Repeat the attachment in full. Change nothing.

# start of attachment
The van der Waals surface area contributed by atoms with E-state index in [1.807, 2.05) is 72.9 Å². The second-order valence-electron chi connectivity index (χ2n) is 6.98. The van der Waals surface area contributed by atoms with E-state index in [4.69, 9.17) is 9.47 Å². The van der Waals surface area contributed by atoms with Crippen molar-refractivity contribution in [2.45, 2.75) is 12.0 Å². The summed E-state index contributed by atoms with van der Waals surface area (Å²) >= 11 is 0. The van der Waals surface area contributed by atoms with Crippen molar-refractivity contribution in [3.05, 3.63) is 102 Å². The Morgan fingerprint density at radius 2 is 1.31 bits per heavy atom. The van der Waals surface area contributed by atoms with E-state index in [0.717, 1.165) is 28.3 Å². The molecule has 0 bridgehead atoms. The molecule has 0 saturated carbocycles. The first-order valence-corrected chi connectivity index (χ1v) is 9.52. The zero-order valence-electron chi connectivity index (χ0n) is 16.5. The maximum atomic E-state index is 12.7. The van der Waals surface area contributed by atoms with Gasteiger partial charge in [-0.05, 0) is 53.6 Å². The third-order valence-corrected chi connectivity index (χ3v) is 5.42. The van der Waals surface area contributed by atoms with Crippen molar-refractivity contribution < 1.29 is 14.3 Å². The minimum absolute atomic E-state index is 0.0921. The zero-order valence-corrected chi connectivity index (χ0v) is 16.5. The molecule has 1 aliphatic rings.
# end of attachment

The van der Waals surface area contributed by atoms with E-state index in [1.807, 2.05) is 72.9 Å². The second-order valence-electron chi connectivity index (χ2n) is 6.98. The van der Waals surface area contributed by atoms with E-state index in [4.69, 9.17) is 9.47 Å². The van der Waals surface area contributed by atoms with Crippen molar-refractivity contribution in [2.45, 2.75) is 12.0 Å². The summed E-state index contributed by atoms with van der Waals surface area (Å²) >= 11 is 0. The van der Waals surface area contributed by atoms with Crippen molar-refractivity contribution in [3.05, 3.63) is 102 Å². The Morgan fingerprint density at radius 2 is 1.31 bits per heavy atom. The van der Waals surface area contributed by atoms with E-state index in [0.717, 1.165) is 28.3 Å². The molecule has 0 bridgehead atoms. The molecule has 0 saturated carbocycles. The first-order valence-corrected chi connectivity index (χ1v) is 9.52. The zero-order valence-electron chi connectivity index (χ0n) is 16.5. The maximum atomic E-state index is 12.7. The van der Waals surface area contributed by atoms with Gasteiger partial charge in [-0.05, 0) is 53.6 Å². The third-order valence-corrected chi connectivity index (χ3v) is 5.42. The van der Waals surface area contributed by atoms with Crippen molar-refractivity contribution < 1.29 is 14.3 Å². The minimum absolute atomic E-state index is 0.0921. The zero-order valence-corrected chi connectivity index (χ0v) is 16.5. The molecule has 1 aliphatic rings.